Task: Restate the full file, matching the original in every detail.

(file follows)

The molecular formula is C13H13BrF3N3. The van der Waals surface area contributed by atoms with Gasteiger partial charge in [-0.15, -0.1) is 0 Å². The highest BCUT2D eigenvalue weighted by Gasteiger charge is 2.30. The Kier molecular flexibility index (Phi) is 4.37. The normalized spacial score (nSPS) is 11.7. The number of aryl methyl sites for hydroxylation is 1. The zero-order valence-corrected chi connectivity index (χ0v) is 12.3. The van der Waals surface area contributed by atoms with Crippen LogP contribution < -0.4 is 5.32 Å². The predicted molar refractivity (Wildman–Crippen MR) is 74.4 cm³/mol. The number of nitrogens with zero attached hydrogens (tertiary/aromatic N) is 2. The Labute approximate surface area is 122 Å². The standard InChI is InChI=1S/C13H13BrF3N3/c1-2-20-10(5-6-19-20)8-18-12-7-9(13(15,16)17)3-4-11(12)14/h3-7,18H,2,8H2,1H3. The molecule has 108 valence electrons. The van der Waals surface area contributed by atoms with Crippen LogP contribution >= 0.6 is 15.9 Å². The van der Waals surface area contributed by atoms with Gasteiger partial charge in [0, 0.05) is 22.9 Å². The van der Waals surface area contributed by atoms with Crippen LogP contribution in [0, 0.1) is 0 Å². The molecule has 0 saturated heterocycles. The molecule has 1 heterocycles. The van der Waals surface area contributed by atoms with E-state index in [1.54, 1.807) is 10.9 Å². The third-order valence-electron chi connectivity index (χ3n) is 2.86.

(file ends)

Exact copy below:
The molecular formula is C13H13BrF3N3. The van der Waals surface area contributed by atoms with Gasteiger partial charge in [-0.15, -0.1) is 0 Å². The highest BCUT2D eigenvalue weighted by Gasteiger charge is 2.30. The Kier molecular flexibility index (Phi) is 4.37. The normalized spacial score (nSPS) is 11.7. The number of aryl methyl sites for hydroxylation is 1. The zero-order valence-corrected chi connectivity index (χ0v) is 12.3. The van der Waals surface area contributed by atoms with Crippen LogP contribution < -0.4 is 5.32 Å². The predicted molar refractivity (Wildman–Crippen MR) is 74.4 cm³/mol. The number of nitrogens with zero attached hydrogens (tertiary/aromatic N) is 2. The Labute approximate surface area is 122 Å². The standard InChI is InChI=1S/C13H13BrF3N3/c1-2-20-10(5-6-19-20)8-18-12-7-9(13(15,16)17)3-4-11(12)14/h3-7,18H,2,8H2,1H3. The molecule has 108 valence electrons. The van der Waals surface area contributed by atoms with Crippen LogP contribution >= 0.6 is 15.9 Å². The van der Waals surface area contributed by atoms with Gasteiger partial charge in [0, 0.05) is 22.9 Å². The van der Waals surface area contributed by atoms with Crippen LogP contribution in [0, 0.1) is 0 Å². The molecule has 0 saturated heterocycles. The molecule has 1 heterocycles. The van der Waals surface area contributed by atoms with E-state index in [1.54, 1.807) is 10.9 Å². The third-order valence-electron chi connectivity index (χ3n) is 2.86.